The Wall Street Journal reports: U.S. defense officials said a provincial capital in Iraq could soon fall to Islamic State, while America’s top military officer sought to minimize the strategic importance of the city.
At a Pentagon news conference, Gen. Martin Dempsey, chairman of the Joint Chiefs of Staff, suggested that maintaining control of Ramadi, the capital of Anbar province, isn’t central to the U.S. and Iraqi aims of defeating Islamic State forces.
“The city itself is not symbolic in any way,” Gen. Dempsey said. “It’s not been declared part of the caliphate on one hand, or central to the future of Iraq.”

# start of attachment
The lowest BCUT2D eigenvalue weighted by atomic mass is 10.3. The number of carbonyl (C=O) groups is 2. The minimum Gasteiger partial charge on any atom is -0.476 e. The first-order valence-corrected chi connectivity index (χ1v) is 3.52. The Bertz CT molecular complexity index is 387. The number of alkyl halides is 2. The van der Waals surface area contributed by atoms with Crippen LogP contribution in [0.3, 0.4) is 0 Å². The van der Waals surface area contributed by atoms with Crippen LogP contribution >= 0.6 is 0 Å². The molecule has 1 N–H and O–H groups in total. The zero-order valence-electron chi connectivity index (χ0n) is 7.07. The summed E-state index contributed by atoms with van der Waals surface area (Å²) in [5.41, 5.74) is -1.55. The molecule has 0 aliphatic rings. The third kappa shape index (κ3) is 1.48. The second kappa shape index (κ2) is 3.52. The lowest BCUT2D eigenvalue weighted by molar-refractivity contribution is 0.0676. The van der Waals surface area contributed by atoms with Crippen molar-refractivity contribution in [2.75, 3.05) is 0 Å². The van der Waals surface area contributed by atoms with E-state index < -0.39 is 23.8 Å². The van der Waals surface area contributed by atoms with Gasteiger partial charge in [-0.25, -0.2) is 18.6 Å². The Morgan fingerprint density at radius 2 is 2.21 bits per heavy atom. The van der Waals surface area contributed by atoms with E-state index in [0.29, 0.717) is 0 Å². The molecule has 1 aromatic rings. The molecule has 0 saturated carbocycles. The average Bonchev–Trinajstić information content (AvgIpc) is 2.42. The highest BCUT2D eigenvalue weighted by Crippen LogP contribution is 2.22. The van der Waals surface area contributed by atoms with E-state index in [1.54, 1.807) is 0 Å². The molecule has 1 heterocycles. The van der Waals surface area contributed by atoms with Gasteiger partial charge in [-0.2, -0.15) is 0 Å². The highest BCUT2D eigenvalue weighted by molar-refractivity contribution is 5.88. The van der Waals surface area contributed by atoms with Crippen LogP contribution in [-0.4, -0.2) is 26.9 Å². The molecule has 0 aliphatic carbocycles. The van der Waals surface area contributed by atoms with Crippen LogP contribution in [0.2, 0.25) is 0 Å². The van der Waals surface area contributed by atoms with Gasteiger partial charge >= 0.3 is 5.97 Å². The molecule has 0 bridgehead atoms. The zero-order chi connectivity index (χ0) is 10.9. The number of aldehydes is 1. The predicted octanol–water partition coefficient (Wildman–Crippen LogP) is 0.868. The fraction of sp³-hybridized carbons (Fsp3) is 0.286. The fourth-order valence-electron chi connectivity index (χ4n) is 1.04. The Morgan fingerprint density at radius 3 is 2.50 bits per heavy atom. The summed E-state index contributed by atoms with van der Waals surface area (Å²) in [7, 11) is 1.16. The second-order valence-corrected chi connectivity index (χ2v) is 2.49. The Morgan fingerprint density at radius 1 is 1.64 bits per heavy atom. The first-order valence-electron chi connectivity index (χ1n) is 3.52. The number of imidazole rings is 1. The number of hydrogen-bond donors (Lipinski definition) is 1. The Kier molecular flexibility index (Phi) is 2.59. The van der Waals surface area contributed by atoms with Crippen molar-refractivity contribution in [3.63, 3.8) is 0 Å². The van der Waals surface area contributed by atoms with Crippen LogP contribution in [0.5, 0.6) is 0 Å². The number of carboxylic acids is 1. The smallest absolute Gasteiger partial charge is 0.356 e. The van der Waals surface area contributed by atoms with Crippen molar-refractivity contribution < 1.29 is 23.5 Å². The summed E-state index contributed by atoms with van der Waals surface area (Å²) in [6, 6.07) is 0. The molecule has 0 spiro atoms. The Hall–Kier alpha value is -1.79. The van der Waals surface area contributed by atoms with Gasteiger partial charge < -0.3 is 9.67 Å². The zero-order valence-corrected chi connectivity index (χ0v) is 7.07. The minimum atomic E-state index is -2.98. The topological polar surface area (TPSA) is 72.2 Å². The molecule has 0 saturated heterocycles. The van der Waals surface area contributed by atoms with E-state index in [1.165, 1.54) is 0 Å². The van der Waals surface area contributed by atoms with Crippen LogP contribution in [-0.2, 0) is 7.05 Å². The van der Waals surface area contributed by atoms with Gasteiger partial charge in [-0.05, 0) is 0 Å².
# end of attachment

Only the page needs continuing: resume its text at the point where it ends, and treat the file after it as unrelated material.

Earlier this week, Pentagon officials minimized the possibility that Ramadi was going to fall. But U.S. officials have monitored large numbers of civilians fleeing from the city, a sign that residents fear an imminent takeover.
Islamic State fighters have taken over a number of villages surrounding Ramadi, destroyed bridges and other infrastructure and reversed recent gains by Iraqi Security forces, defense officials said Thursday.
The U.S. has been stepping up strikes around Ramadi, but those have been insufficient to blunt the advance of Islamic State fighters.
Officials compared the city with Kobani, a Syrian city that was on the brink of being taken over before Kurdish fighters, aided by U.S. airstrikes, retook it. [Continue reading…]
Which is to say, Ramadi is like Kobane, minus the Kurdish fighters.